ACPI instructions/data 202 can be stored in system ROM 112 in a compressed format so that the operating system cannot determine, by inspecting system ROM 112 directly, if ACPI instructions/data are present. This technique saves system ROM 212 memory space and, in effect, hides ACPI capability from the operating system.
As shown in FIG. 6, the user may selectively set ACPI enable flag 300 through a user interface. As computer system start-up begins (step 600), the user is given an opportunity to enter a system set-up routine (step 602) via a predetermined key command (e.g., F10 keystroke). Once in this routine, the user can select ACPI enable flag 300 for modification (step 606). If the user decides against changing the status of ACPI enable flag 300 (the `no` prong of step 608), start-up processing continues at step 608 (see FIG. 4). If the user modifies ACPI enable flag 300 (the `yes` prong of step 606), that change is written back to NVRAM 114 (step 610) and computer start-up operations are initiated from the beginning at step 600 (see FIG. 4).
The foregoing description is illustrative only and is not to be considered limiting. Various changes in the materials, components, circuit elements, as well as in the details of the illustrated operational methods are possible without departing from the scope of the claims. For example, system bus 106 and secondary bus 110 can be proprietary or special purpose buses, peripheral component interface (PCI) buses, industry standard architecture (ISA) buses, extended industry standard architecture (EISA) buses, or combinations of one or more of these buses. ACPI instructions/data 202 can be stored in compressed or uncompressed form. Additionally, ACPI enable flag 300 does not have to be stored in NVRAM 114. Any nonvolatile means of storage in any location accessible to host processor 102 during start-up may be used. Steps of the invention may be performed by a computer processor executing instructions organized into a program module. Storage devices suitable for tangibly embodying computer program instructions include all forms of nonvolatile memory including, but not limited to: semiconductor memory devices such as EPROM, EEPROM, and flash devices; magnetic disks (fixed, floppy, and removable); other magnetic media such as tape; and optical media such as CD-ROM disks.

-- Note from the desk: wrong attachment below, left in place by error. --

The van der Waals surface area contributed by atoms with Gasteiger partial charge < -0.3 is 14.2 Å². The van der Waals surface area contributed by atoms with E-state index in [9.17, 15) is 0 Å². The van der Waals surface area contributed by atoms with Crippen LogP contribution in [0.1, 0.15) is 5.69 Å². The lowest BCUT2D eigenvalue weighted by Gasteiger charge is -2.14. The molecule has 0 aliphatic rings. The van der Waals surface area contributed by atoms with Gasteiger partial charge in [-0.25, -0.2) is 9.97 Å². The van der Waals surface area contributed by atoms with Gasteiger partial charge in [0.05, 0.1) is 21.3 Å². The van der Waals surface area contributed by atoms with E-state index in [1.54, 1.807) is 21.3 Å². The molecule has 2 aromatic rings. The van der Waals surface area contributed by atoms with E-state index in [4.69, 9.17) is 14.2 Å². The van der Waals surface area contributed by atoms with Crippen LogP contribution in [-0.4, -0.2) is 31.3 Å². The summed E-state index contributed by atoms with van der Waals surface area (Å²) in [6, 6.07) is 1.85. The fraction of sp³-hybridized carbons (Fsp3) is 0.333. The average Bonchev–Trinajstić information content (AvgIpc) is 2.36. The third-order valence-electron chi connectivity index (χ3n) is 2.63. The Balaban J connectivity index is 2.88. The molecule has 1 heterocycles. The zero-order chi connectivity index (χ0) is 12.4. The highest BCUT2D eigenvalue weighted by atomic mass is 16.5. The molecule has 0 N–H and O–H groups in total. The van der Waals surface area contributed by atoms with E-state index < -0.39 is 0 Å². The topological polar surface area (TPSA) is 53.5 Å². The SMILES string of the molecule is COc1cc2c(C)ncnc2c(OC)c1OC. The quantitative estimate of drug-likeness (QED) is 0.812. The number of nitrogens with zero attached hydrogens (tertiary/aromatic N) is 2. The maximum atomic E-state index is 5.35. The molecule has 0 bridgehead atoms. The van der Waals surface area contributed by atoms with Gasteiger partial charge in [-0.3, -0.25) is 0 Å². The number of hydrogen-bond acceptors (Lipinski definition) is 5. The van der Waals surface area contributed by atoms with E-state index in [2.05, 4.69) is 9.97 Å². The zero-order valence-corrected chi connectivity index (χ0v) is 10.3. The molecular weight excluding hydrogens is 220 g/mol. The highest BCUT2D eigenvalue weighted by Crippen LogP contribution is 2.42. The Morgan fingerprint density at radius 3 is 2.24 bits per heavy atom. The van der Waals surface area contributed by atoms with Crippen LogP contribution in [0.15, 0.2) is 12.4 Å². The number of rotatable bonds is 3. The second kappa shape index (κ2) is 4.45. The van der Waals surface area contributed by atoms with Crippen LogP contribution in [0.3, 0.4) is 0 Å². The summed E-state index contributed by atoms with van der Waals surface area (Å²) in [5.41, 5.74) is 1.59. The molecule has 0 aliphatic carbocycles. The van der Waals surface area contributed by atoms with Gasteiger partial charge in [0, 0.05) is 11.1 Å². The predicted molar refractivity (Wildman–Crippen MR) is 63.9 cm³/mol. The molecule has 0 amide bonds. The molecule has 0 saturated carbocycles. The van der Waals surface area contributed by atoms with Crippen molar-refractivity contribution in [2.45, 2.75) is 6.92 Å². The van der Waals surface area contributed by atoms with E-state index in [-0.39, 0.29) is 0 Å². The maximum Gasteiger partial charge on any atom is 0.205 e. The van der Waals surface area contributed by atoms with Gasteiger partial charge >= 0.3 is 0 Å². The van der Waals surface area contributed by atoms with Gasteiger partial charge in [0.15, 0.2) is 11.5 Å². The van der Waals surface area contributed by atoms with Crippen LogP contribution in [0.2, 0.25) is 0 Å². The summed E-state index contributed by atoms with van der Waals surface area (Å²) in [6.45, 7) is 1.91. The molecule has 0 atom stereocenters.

Each embodiment of the invention may provide one or more advantages. For example, the invention allows a user to specify which mode their computer system should start-up in: ACPI mode, or non-ACPI mode.
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|International Classification||G06F9/445, G06F1/26, G06F1/32|
|Cooperative Classification||G06F1/3203, G06F1/26, G06F9/4401|
|European Classification||G06F9/44A, G06F1/32P, G06F1/26|
|Mar 5, 1998||AS||Assignment|
Owner name: COMPAQ COMPUTER CORPORATION, TEXAS
Free format text: ASSIGNMENT OF ASSIGNORS INTEREST;ASSIGNORS:HOBSON, LOUIS B.;CASH, CHRISTINE G.;REEL/FRAME:009033/0451
Effective date: 19980303
|Dec 31, 2001||AS||Assignment|
Owner name: COMPAQ INFORMATION TECHNOLOGIES GROUP, L.P., TEXAS
Free format text: ASSIGNMENT OF ASSIGNORS INTEREST;ASSIGNOR:COMPAQ COMPUTER CORPORATION;REEL/FRAME:012418/0222
Effective date: 20010620
|Jan 21, 2004||AS||Assignment|
Owner name: HEWLETT-PACKARD DEVELOPMENT COMPANY, L.P., TEXAS
Free format text: CHANGE OF NAME;ASSIGNOR:COMPAQ INFORMATION TECHNOLOGIES GROUP, LP;REEL/FRAME:015000/0305
Effective date: 20021001
|Jan 28, 2004||FPAY||Fee payment|
Year of fee payment: 4
|Mar 5, 2008||FPAY||Fee payment|
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|Sep 23, 2011||FPAY||Fee payment|
Year of fee payment: 12